This is all to say that as much as my white adoptive evangelical parents claim to love me, they cannot love me. Because they cannot recognise the terrorism they have inflicted onto me my whole life. They cannot love me fully because their “colour blindness” has prevented them from seeing the whole spectrum of my identity and how I go through life. They cannot truly love all of me because they refuse to acknowledge their own racial bias towards me, and how they raised me in that environment. They cannot love me entirely because they cannot confront their whiteness, their own racism, and how they contribute to a culture of white supremacy.
I have had some extended adoptive family members reach out to me, reassuring that they care, letting me know they are worried for my safety. On the other hand, I have not heard one whisper from my immediate adoptive family. None of them. Their silence speaks volumes. I am still processing what it means to be Asian in America. I still think about the time I was told me to go back to where I came from, as if it was not whiteness that forcibly re-homed me to a country that despises me. To a country that sees me as a virus, a fetish, a communist spy, a threat and fantasy to be colonised from the East. I am still absorbing and trying to understand what the violence towards people that look like me means to me. I struggle with this all, but I struggle with this in addition to being an Asian female adoptee. I struggle to process what this means when the people I was raised by refuse to see me as an Asian woman. And that refusal could cost me my life.
I’ve decided to share my own experiences with racism, because current events have got me reminiscing about the past. Let’s not get it twisted: much worse has happened to much better people than me. But I do think it’s important that people know that racism has been around for decades; it’s actually America’s favourite past-time. I just think that a certain person exacerbated the situation in how he chose to refer to Covid-19. And for some reason, it empowered cowardly racists to attack elderly Asian men and women (mostly from behind, because they lack the testicular fortitude to actually show their faces), and commit acts of mass murder.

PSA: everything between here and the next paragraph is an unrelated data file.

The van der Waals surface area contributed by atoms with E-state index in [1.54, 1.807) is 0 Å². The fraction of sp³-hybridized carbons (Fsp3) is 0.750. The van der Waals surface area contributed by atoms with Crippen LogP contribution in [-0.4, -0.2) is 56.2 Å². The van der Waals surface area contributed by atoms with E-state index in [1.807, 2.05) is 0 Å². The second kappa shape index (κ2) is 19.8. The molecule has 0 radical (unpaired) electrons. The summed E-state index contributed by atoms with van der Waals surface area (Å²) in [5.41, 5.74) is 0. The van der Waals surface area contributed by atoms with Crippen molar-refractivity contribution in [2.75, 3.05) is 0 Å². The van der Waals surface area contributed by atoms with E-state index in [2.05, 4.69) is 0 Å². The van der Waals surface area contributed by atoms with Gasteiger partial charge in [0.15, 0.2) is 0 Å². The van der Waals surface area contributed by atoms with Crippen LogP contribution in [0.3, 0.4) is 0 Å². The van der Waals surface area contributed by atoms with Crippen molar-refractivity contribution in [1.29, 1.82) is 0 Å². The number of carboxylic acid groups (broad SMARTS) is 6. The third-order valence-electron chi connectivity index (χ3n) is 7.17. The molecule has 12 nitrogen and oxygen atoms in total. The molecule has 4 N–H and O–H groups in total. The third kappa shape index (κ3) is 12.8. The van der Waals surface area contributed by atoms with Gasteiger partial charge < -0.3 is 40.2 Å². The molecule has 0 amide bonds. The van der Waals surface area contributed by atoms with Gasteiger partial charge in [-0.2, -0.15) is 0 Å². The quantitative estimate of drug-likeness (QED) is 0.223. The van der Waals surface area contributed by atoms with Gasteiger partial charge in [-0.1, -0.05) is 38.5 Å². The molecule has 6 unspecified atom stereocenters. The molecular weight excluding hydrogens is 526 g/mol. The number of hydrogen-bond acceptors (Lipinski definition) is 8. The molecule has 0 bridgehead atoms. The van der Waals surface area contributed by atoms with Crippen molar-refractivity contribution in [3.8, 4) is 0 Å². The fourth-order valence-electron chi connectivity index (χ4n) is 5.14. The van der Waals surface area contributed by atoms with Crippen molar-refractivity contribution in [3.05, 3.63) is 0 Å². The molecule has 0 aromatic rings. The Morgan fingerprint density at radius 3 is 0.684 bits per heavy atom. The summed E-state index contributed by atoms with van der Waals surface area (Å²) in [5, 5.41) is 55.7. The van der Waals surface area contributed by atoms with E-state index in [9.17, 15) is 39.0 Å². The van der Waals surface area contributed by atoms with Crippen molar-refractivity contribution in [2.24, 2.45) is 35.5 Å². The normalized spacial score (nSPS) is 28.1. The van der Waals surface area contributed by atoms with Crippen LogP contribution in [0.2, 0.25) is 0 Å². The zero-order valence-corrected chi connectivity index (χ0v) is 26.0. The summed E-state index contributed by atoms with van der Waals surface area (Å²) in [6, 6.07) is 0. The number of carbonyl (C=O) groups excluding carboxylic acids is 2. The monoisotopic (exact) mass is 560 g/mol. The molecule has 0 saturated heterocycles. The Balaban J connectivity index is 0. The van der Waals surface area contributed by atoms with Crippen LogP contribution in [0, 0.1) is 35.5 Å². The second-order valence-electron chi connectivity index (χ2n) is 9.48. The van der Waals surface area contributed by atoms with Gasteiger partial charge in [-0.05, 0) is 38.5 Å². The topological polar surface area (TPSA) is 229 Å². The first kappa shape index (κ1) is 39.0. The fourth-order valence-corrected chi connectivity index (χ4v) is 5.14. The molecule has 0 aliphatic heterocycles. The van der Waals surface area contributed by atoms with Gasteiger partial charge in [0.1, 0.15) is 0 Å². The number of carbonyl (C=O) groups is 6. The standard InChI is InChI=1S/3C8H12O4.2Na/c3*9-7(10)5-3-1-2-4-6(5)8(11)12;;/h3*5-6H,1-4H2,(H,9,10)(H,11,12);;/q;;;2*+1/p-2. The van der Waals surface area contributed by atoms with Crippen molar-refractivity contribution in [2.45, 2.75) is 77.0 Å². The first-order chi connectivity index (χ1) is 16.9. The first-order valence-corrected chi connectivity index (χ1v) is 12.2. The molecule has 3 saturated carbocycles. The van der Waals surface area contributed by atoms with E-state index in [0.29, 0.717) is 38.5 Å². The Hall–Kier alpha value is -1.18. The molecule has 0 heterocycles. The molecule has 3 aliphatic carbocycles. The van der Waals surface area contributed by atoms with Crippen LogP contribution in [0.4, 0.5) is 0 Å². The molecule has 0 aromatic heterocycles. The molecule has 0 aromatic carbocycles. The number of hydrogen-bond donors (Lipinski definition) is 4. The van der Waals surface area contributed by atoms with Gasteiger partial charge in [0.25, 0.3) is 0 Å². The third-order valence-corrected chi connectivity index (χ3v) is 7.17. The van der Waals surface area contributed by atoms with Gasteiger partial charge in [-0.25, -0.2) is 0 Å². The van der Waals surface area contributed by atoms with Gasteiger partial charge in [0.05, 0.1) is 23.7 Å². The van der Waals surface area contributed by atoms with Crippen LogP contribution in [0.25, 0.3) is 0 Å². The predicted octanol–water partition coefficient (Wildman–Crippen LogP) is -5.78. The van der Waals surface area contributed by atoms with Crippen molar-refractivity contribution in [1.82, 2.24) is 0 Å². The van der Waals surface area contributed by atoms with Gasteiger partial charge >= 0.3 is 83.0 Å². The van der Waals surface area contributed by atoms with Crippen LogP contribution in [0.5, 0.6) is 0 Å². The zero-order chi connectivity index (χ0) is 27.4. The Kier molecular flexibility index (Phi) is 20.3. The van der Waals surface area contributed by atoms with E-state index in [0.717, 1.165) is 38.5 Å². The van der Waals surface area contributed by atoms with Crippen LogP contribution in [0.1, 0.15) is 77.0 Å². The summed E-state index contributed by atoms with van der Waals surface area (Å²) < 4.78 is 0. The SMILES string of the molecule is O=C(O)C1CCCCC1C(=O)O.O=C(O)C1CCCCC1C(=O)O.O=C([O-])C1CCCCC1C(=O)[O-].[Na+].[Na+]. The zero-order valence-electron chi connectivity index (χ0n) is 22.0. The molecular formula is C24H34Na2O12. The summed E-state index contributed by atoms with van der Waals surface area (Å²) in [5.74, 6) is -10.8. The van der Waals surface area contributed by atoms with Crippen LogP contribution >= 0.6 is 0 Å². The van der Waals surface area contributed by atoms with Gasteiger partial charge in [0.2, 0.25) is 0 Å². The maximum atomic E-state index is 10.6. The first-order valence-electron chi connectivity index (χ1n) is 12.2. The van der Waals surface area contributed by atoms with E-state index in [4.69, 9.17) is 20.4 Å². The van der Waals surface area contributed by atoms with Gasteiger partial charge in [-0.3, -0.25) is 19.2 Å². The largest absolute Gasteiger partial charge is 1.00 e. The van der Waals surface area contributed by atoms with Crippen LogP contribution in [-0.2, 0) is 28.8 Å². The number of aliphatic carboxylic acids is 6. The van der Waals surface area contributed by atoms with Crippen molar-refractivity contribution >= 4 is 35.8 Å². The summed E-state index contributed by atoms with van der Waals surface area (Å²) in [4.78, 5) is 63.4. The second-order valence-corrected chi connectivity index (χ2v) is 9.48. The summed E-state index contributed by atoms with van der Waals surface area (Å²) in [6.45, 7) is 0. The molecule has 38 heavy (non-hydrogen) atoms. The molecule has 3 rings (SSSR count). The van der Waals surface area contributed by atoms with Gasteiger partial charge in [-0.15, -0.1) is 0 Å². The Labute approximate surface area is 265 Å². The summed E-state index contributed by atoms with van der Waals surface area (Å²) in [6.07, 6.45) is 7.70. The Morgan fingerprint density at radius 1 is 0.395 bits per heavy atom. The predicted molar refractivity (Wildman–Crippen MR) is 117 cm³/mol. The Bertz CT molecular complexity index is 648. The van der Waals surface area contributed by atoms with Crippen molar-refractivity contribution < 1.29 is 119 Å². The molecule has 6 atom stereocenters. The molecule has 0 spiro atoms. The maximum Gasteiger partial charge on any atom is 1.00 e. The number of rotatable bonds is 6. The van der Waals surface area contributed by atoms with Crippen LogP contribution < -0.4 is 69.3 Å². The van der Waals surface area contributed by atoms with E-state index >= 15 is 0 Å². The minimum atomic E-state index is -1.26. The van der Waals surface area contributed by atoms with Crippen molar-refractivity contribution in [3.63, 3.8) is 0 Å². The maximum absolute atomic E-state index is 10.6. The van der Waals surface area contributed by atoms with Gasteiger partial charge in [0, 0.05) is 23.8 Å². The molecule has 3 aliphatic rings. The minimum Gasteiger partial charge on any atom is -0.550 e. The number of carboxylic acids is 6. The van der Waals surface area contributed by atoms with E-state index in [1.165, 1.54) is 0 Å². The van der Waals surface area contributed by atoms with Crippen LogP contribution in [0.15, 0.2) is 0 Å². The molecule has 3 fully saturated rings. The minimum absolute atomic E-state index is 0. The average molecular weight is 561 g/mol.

MOST of the people I’m friends with on social media are people I’ve actually met. There’s a handful that I haven’t. So for those of you whom I haven’t met face to face, a little background: I was born in Viet Nam in 1974, adopted by a white family in 1975 (I’ve got three siblings, one being their biological daughter, and they adopted two more kids–both half-Black/half-white), raised in south-central PA, and didn’t leave the area until I went to university. In a round-about way, I ended up in the NYC-metro area and have been here since 2001.
I am pretty sure I had repressed a lot of what happened throughout my childhood, but the increased media coverage of racism-based violence and hate crimes towards Asians got me reminiscing about “the good old days”. I was thinking about the first time I can remember something racist being said or done toward me, which opened the floodgates. This is gonna be long, so grab a coffee and enjoy the ride down my memory lane!
I can’t remember this because I was too young but my mom told me about it: a friend of my mom’s saw me in the stroller and said that I almost looked like my mom, and asked my mom if she was going to have surgery done on my eyes so I could look even more like her. My mom, shocked, came back with, “How about I get surgery on MY eyes so I look more like HIM?”. Her friend was even more shocked and said, “Why would you do something like THAT?!” I am pretty sure they were no longer friends after that. My mom was also thanked numerous times by any number of people when she was out with me for “saving him from the dirty Commies”.
Age 5 or 6, in kindergarten, I recall other kids mocking me with, “Chinese, Japanese, dirty knees, look at THESE”, and when saying “THESE”, they’d pull the outer corners of their eyes up and out to mimic (supposedly) my eyes.
In my neighbourhood, one of my friend’s older brothers nicknamed me “Hadji”. I think he said it was because I reminded him of Hadji in the Jonny Quest cartoons. It stuck. In my neighbourhood, I was always referred to as “Hadji” until I left, at around the age of 19.
When I was 8, I was walking home from a friend’s house and an older kid (he was probably 16) tried shooting me in the head from his bedroom window across the street with a pellet gun. He was a bad shot and instead hit me in the right hip. When questioned by the police, he said he just wanted to, “Shoot the slant”.
The same friend’s house I was walking home from, I had just left because his father told me, “I used to shoot lil gooks like you from my Huey in ‘Nam.”
I was called “slant” or “chink” a few times a week in elementary school.
That changed to “gook” and “zipperhead” or “zip” in middle school. The More You Know: did you know that “gook” derives from the Korean word for America/Americans, which is “miguk”? It sounds like, “me gook”, so during the Korean War, Americans probably thought Koreans were saying, “Me, gook”, turned it into an epithet and called Koreans “gooks”. That of course, transferred to all Asians, since you know we all look the same to white people. Also, “zipperhead” comes from when American soldiers would hit a Korean or Vietnamese soldier in the head with the stock of their assault rifles, it’d open up their heads like a zipper. “Zip” is just a shortened form of it.
By the time I hit high school, it had morphed into, “Charlie”, “VC”, and “riceboy”. “VC” of course derives from “Viet Cong” aka “Victor Charlie” aka “Charlie”. “Riceboy” is the one that was used the most though.